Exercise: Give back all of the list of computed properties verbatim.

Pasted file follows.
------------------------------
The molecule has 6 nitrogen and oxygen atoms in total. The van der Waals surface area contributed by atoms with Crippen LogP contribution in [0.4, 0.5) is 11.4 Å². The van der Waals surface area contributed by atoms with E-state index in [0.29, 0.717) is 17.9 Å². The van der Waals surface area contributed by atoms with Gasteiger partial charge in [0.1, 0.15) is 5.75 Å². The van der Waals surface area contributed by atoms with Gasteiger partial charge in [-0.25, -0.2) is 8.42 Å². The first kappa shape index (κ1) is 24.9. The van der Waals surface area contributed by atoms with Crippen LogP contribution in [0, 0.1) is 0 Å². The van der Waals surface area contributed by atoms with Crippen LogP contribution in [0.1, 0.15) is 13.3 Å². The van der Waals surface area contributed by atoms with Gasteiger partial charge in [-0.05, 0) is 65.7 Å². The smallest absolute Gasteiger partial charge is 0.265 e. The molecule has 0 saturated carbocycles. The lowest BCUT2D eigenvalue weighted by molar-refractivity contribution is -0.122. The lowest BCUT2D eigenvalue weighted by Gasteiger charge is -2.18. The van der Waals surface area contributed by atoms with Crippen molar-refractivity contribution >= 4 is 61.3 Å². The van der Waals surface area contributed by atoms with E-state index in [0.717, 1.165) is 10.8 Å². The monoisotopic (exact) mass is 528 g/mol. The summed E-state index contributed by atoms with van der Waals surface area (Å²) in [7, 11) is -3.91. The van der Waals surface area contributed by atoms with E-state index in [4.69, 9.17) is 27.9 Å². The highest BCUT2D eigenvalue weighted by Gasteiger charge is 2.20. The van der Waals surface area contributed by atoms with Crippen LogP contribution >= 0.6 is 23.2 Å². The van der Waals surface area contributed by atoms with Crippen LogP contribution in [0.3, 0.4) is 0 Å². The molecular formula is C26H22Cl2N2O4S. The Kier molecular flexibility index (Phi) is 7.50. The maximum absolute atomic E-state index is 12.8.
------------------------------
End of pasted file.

The molecule has 6 nitrogen and oxygen atoms in total. The van der Waals surface area contributed by atoms with Crippen LogP contribution in [0.4, 0.5) is 11.4 Å². The van der Waals surface area contributed by atoms with E-state index in [0.29, 0.717) is 17.9 Å². The van der Waals surface area contributed by atoms with Gasteiger partial charge in [0.1, 0.15) is 5.75 Å². The van der Waals surface area contributed by atoms with Gasteiger partial charge in [-0.25, -0.2) is 8.42 Å². The first kappa shape index (κ1) is 24.9. The van der Waals surface area contributed by atoms with Crippen LogP contribution in [0, 0.1) is 0 Å². The van der Waals surface area contributed by atoms with Crippen LogP contribution in [0.1, 0.15) is 13.3 Å². The van der Waals surface area contributed by atoms with Gasteiger partial charge in [-0.05, 0) is 65.7 Å². The smallest absolute Gasteiger partial charge is 0.265 e. The molecule has 0 saturated carbocycles. The lowest BCUT2D eigenvalue weighted by molar-refractivity contribution is -0.122. The lowest BCUT2D eigenvalue weighted by Gasteiger charge is -2.18. The van der Waals surface area contributed by atoms with Crippen molar-refractivity contribution >= 4 is 61.3 Å². The van der Waals surface area contributed by atoms with E-state index in [0.717, 1.165) is 10.8 Å². The monoisotopic (exact) mass is 528 g/mol. The summed E-state index contributed by atoms with van der Waals surface area (Å²) in [7, 11) is -3.91. The van der Waals surface area contributed by atoms with E-state index in [4.69, 9.17) is 27.9 Å². The highest BCUT2D eigenvalue weighted by Gasteiger charge is 2.20. The van der Waals surface area contributed by atoms with Crippen LogP contribution >= 0.6 is 23.2 Å². The van der Waals surface area contributed by atoms with Crippen LogP contribution in [0.3, 0.4) is 0 Å². The molecular formula is C26H22Cl2N2O4S. The Kier molecular flexibility index (Phi) is 7.50. The maximum absolute atomic E-state index is 12.8.